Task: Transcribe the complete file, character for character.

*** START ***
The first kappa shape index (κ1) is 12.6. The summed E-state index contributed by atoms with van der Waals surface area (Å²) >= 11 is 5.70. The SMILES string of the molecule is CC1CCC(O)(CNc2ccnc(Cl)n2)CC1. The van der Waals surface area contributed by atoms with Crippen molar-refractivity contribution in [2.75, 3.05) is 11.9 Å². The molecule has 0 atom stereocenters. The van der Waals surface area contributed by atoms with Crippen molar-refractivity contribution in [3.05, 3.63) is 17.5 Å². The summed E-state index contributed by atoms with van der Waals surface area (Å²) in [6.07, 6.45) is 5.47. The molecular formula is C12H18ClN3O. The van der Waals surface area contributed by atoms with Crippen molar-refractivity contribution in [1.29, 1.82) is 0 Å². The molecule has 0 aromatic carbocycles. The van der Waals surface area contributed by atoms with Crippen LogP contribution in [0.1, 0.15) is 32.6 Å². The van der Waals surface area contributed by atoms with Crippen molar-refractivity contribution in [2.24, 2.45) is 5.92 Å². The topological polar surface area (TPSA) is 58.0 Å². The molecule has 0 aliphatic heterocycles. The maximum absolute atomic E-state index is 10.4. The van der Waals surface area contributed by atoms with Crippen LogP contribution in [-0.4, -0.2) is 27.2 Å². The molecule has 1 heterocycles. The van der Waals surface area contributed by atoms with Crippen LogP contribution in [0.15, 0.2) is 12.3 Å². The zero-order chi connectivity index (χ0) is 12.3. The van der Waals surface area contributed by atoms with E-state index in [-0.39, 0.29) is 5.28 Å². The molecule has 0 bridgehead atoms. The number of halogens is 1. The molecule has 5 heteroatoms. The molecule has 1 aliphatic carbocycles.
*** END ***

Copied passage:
The first kappa shape index (κ1) is 12.6. The summed E-state index contributed by atoms with van der Waals surface area (Å²) >= 11 is 5.70. The SMILES string of the molecule is CC1CCC(O)(CNc2ccnc(Cl)n2)CC1. The van der Waals surface area contributed by atoms with Crippen molar-refractivity contribution in [2.75, 3.05) is 11.9 Å². The molecule has 0 atom stereocenters. The van der Waals surface area contributed by atoms with Crippen molar-refractivity contribution in [3.05, 3.63) is 17.5 Å². The summed E-state index contributed by atoms with van der Waals surface area (Å²) in [6.07, 6.45) is 5.47. The molecular formula is C12H18ClN3O. The van der Waals surface area contributed by atoms with Crippen molar-refractivity contribution in [1.29, 1.82) is 0 Å². The molecule has 0 aromatic carbocycles. The van der Waals surface area contributed by atoms with Crippen LogP contribution in [0.1, 0.15) is 32.6 Å². The van der Waals surface area contributed by atoms with Crippen molar-refractivity contribution in [2.24, 2.45) is 5.92 Å². The topological polar surface area (TPSA) is 58.0 Å². The molecule has 0 aliphatic heterocycles. The maximum absolute atomic E-state index is 10.4. The van der Waals surface area contributed by atoms with Crippen LogP contribution in [-0.4, -0.2) is 27.2 Å². The molecule has 1 heterocycles. The van der Waals surface area contributed by atoms with Crippen LogP contribution in [0.15, 0.2) is 12.3 Å². The zero-order chi connectivity index (χ0) is 12.3. The van der Waals surface area contributed by atoms with E-state index in [-0.39, 0.29) is 5.28 Å². The molecule has 0 bridgehead atoms. The number of halogens is 1. The molecule has 5 heteroatoms. The molecule has 1 aliphatic carbocycles.